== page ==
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Getting a Common-Law Marriage Recognized in Michigan

In many states across the Union, common-law marriage (defined in layman’s terms as “living together long enough that the law counts you as married even though you never got a marriage license”) is a legal status that you can find yourself in today. Common-law marriages can still be entered into in the states of:

  • Alabama (though only until January 1, 2017),
  • Colorado,
  • The District of Columbia,
  • Iowa,
  • Kansas,
  • Montana,
  • New Hampshire (but only posthumously as part of a probate case),
  • Oklahoma,
  • Rhode Island,
  • South Carolina,
  • Texas, and
  • Utah

The other states do not allow common-law marriages, though most at one point did, and all of them still recognize common-law marriages entered into in another state (or those that are old enough that they were legal when they were entered into). For example, if you live today in Washington (where common law marriages have never been legal), but you lived together and acted as husband and wife for an extended time in Pennsylvania prior to 2006, and had your union recognized there as a common-law marriage by the courts, Washington will still acknowledge that marriage.

Common-Law Marriages in Michigan
Michigan stopped recognizing common-law marriages in 1957, so it’s unlikely that any life-long Michigan residents would find themselves in such a situation. If you believe that you have a common-law marriage from another state or district, and you want the Michigan courts to recognize it, you still have a substantial amount to prove, including:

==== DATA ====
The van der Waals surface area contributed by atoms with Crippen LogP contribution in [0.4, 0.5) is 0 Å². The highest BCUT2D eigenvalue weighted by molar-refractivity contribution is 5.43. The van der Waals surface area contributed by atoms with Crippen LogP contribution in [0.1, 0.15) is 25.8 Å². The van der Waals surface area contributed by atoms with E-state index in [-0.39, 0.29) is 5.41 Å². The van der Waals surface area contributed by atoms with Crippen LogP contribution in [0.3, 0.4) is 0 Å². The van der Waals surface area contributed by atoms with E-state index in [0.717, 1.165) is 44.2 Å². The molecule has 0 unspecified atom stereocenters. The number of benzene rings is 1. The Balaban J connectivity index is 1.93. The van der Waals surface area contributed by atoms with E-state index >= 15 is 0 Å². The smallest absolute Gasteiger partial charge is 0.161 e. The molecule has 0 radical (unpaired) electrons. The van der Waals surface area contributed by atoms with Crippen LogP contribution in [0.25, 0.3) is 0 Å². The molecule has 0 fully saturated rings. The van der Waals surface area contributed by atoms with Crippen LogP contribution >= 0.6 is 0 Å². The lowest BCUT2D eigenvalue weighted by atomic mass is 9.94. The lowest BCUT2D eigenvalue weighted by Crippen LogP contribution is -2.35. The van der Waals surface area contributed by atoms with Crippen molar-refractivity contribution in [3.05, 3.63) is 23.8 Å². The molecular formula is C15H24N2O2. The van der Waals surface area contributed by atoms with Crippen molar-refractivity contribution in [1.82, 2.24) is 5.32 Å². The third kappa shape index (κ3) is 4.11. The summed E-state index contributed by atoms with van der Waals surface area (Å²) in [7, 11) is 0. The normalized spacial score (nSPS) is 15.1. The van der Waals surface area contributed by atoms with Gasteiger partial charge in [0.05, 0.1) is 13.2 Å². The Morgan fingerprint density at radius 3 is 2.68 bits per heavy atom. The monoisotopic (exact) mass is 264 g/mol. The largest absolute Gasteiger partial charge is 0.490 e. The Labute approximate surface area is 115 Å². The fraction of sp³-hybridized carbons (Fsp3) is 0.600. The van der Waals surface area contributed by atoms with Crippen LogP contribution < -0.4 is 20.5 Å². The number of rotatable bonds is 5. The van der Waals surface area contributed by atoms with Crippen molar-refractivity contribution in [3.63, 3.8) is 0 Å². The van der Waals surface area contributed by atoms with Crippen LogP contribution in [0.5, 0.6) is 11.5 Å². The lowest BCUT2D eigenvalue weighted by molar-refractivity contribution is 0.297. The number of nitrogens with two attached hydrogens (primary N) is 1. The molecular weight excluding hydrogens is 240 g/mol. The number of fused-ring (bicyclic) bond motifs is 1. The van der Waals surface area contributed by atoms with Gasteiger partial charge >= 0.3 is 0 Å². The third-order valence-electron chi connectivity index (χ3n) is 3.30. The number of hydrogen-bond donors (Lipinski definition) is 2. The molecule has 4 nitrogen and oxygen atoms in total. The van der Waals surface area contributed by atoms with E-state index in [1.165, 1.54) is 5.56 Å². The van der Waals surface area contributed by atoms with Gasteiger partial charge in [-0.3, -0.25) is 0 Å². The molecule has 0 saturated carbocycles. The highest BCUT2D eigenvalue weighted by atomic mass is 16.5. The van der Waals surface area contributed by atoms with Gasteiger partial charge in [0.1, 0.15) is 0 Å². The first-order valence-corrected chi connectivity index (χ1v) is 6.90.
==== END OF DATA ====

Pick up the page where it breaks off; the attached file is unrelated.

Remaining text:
• That you actually cohabitated with your common-law spouse in a jurisdiction other than Michigan,
  • That the jurisdiction in question had established requirements for common-law marriage,
  • That you met those requirements while cohabitating in that jurisdiction, and
  • That a court within that jurisdiction recognized the validity of your common-law marriage.

But even then, you’re still not done. Before the state of Michigan will validate a recognized common-law marriage (in other words, actually allow you the privileges of a married couple), each of you must also:

  • Obtain a power of attorney giving each the ability to speak for the other in legal matters,
  • Obtain a durable power of attorney giving each the ability to speak for the other in legal matters even if the other is incapacitated or deceased, and
  • Obtain a medical power of attorney giving each the speak for the other in medical decisions.

Once all of those are obtained, Michigan will validate the recognized common-law marriage and the two of you are considered legally married for all intents and purposes. Good luck!

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We focus exclusively on family law matters so we are always available to answer your questions and help.

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